At 2015hrs, this evening, Mary Pais Da Silva (Swaziland Democracy Campaign-Swaziland Chapter) received a phone call from a close friend of Bheki Dlamini (President of SWAYOCO currently incarcerated in jail on charges under the Suppression of Terrorism Act) informing her of the following:

The police have been harassing and intimidating the Bheki’s girlfriend.

She is now under threat of arrest for supposingly having knowledge of where Bheki has or had stashed the “bombs” that he used during the alleged bombing spree that he engaged in last year (2010) prior to his arrest.

As this statement is being prepared, there are reports that the police are on their way to her home to arrest her.

The only crime committed this young lady is being romantically involved with the President of a “proscribed entity”. Does this mean that pro-democracy activists are now not allowed to live a normal life? Does the Tinkhundla regime now want to dictate how we conduct our personal lives having failed to quell our fighting spirit in the struggle for democracy?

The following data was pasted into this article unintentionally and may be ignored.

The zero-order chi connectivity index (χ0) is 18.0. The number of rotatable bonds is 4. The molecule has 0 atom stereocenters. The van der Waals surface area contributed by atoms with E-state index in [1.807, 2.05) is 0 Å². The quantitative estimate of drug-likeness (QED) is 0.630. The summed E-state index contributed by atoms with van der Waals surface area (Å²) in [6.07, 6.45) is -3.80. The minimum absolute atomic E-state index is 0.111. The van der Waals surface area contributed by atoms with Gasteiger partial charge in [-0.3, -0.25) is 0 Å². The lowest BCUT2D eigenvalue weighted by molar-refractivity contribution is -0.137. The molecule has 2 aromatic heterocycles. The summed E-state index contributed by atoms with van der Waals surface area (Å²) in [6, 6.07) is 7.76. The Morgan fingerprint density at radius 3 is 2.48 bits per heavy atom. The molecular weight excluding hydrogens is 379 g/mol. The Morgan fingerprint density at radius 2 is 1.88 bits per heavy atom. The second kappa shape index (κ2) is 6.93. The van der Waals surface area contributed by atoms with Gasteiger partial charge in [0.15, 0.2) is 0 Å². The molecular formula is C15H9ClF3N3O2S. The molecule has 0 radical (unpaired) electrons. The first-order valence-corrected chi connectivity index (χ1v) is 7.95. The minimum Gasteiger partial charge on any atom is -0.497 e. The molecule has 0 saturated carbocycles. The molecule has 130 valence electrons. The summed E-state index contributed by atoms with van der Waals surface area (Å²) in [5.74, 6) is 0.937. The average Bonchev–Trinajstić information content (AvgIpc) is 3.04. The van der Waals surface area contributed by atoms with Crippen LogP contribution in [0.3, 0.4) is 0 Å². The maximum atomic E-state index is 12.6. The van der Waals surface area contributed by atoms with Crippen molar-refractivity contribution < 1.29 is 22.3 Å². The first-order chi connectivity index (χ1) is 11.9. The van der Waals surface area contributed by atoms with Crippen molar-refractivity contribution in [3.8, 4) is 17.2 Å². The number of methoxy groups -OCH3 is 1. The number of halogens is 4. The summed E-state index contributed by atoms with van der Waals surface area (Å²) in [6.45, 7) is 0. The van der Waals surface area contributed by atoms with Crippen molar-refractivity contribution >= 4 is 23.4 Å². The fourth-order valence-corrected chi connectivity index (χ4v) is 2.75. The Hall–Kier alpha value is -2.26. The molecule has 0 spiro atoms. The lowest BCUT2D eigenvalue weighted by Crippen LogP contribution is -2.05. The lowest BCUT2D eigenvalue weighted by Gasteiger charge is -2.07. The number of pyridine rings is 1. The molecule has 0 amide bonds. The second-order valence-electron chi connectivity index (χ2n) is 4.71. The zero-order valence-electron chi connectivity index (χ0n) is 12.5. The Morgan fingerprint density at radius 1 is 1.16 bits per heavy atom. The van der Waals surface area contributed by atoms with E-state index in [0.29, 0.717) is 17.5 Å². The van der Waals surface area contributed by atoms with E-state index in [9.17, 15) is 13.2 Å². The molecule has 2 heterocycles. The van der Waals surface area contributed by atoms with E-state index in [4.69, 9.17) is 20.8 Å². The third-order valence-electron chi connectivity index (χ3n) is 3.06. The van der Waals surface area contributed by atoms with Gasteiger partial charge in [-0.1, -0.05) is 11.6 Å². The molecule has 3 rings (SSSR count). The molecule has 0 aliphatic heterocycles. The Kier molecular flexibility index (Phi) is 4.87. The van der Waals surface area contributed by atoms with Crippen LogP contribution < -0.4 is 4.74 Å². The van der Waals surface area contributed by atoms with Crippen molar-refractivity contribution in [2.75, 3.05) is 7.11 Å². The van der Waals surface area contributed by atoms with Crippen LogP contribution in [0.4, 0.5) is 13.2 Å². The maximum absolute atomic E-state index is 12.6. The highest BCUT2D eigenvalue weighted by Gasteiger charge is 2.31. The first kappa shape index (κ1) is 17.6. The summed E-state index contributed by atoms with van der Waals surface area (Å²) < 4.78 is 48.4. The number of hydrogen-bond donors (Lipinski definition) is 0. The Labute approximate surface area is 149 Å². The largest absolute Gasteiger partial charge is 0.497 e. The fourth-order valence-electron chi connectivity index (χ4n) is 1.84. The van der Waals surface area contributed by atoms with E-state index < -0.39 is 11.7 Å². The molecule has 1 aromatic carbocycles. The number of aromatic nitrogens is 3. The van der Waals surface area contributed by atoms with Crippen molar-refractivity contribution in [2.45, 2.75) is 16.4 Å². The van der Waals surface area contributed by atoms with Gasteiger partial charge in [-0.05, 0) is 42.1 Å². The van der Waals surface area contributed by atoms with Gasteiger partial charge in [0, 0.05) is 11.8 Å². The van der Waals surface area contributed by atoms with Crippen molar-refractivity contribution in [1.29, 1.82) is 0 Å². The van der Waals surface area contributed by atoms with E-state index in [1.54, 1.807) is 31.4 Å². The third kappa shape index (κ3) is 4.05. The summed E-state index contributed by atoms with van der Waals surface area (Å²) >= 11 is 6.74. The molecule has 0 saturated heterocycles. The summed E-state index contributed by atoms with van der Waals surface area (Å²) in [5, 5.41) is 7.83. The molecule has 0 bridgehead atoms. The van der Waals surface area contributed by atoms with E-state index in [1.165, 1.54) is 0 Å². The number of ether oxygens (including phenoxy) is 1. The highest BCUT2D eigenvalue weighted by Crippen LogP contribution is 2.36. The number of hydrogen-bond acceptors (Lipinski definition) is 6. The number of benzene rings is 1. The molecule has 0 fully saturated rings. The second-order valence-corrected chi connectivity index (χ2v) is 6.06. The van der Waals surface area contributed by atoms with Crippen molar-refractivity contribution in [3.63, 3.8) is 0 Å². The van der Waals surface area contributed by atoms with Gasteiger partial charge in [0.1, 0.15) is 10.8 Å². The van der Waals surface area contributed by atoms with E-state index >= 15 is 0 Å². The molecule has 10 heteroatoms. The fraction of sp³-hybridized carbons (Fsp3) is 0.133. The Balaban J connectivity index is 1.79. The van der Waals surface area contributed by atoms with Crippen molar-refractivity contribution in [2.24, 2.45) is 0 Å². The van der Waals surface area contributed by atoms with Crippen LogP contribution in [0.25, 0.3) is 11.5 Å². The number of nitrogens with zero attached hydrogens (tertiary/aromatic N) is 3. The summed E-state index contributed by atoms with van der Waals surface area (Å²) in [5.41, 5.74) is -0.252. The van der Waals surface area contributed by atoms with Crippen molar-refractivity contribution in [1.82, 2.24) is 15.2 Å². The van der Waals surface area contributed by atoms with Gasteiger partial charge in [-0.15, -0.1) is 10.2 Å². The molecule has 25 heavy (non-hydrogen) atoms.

The SDC condemns this act of the police in the harshest terms and calls for the police to desist from the continued harassment of pro-democracy activists and their friends and family. We challenge to stop trying to use their divide and rule strategies: if they come for any one of our own, then they should come for all of us. We are ready to be housed in Mswati’s jail and fill them to the rafters.

Saturday, 14 May 2011


Statement from the Swaziland Democracy Campaign

13 May 2011


SDC Picket Protests Detentions and Puts Swazi Consul on the Spot! Actions Speak Louder than Words

On May 12th representatives of fifteen organisations gathered outside the Swazi Consular Office in Braamfontein Johannesburg to protest a number of burning issues face to face with Mr Magongo and Mr Tsabedze, the Consul and Deputy Consul respectively.

Three issues were raised directly with the representative of the Swazi Government. Firstly the chronic over-reaction of the Swazi Regime to the protests that took place in April, and in particular the unnecessary and brutal repression that was unleashed against legitimate peaceful protesters. The fact that the ILO and other world organisations have condemned the Swazi regime for their repressive actions has been further compounded by the behaviour of the Government in April. This has not served to undermine the democracy movement, but has strengthened the resolve of all those who want to see a democratic Swaziland.